Cristina Guajardo of Austin, TX was recently let go from her job at a company that runs study abroad programs and isn’t able to start a new one until her 2-year-old’s subsidized day care is able to reopen. “I’ve heard of a few jobs that have come up that would pay really well,” she says. “But there’s no way I can.” As bills continue to pile up, Cristina has been forced into the impossible decision between caring for her child and searching for and beginning a much needed job – and she’s not alone. Without safe, affordable child care, many parents are unable to look for, let alone start a new job or to return to an existing one once businesses begin to reopen.
Since COVID-19 hit and forced virtually the entire country into lockdown to maintain our health and safety, the impact on the child care system has been significant, and to date, largely left out of Congressional efforts to provide relief. After three months with closed doors, it’s unclear how many child care providers will actually even be able to re-open when the time comes. One in three child care jobs – 330,000 in total – were lost in April alone. Many early educators who have been laid off will be unable or unwilling to return to the industry where they were already largely underpaid and many child care centers won’t be able to weather the partial or complete losses of revenue during the pandemic. Without adequate federal funding, nearly 4.5 million child care slots in an already overstressed system are at risk of disappearing permanently.
The HEROES Act, which the House passed on May 15, included an additional $7 billion in funding for the Child Care Development Block Grant (CCDBG) to provide some immediate relief to child care providers and families but this is far from adequate and doesn’t come close to the $50 billion that is needed to prevent it from collapse. A recent analysis found that the child care system needs at least $9.6 billion each month in public funding during the pandemic to avoid economic destabilization and permanent closures of child care providers.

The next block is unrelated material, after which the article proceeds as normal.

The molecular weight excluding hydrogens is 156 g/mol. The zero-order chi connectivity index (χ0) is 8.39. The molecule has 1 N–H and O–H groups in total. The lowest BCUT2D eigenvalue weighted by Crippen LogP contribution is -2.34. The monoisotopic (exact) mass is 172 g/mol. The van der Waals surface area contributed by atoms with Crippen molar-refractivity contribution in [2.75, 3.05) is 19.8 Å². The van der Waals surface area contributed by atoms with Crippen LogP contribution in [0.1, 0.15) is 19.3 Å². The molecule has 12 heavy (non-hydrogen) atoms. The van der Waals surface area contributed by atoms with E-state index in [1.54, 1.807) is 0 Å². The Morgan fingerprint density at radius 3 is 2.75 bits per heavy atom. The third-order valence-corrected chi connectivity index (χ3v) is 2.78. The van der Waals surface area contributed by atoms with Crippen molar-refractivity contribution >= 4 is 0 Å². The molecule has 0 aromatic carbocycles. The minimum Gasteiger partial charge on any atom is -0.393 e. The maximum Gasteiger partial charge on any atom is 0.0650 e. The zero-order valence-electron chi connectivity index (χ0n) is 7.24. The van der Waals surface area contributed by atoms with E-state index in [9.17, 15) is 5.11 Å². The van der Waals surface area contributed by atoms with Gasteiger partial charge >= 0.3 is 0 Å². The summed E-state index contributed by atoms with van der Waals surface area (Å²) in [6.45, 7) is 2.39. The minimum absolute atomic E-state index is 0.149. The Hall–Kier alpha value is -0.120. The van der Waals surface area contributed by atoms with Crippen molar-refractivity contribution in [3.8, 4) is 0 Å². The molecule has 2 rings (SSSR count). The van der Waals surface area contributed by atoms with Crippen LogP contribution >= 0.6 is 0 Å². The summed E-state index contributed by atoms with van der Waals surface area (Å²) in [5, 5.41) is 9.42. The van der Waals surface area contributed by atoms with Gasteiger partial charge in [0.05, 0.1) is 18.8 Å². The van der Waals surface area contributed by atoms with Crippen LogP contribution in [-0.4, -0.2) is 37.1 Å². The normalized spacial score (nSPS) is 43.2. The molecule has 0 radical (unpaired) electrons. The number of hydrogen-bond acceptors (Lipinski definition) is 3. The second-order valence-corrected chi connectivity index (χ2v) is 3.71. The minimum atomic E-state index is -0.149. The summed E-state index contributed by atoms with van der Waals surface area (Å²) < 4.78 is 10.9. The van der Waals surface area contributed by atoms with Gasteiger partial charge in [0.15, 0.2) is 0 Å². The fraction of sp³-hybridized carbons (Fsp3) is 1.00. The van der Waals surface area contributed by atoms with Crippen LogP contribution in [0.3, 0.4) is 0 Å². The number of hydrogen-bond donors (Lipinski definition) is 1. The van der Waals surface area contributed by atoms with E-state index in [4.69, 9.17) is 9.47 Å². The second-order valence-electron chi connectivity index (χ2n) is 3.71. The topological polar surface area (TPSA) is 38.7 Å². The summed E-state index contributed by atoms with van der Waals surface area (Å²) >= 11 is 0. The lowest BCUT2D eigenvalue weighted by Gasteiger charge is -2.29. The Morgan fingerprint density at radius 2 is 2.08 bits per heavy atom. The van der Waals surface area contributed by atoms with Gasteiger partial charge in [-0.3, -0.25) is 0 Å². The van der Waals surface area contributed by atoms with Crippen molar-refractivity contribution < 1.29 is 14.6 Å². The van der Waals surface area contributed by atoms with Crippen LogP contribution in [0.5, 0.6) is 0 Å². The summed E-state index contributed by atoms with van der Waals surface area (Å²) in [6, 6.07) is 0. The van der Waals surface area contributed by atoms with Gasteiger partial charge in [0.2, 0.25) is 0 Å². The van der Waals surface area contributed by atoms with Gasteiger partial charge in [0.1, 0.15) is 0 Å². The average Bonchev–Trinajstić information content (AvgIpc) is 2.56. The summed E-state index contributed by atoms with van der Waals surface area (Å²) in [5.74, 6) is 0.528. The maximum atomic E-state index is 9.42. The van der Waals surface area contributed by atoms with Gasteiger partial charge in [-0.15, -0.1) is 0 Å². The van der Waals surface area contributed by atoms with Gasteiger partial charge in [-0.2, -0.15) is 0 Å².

Last week, Representative Rosa DeLauro (D-CT), Representative Bobby Scott (D-VA), and Senator Patty Murray (D-WA) introduced the Child Care is Essential Act to ensure adequate funding to stabilize the child care sector and prevent permanent closures. The bill includes $50 billion in funding for stabilization grants through the Child Care and Development Block Grant which child care providers can use to cover personnel costs, sanitization and personal protective equipment, mental health supports for children and employees, modifications of services, and other necessities to maintain or resume operation.
CDF will continue to join the call for immediate relief to ensure child care settings and families can weather this crisis – and we are proud to endorse the Child Care is Essential Act which will help get us there. Without this funding, parents like Cristina will not have the care they need to go back to work, employers will be unable to restart without workers, and our economic recovery will be jeopardized. The child care system needs to be funded like the necessity it is for families, businesses, and our economy.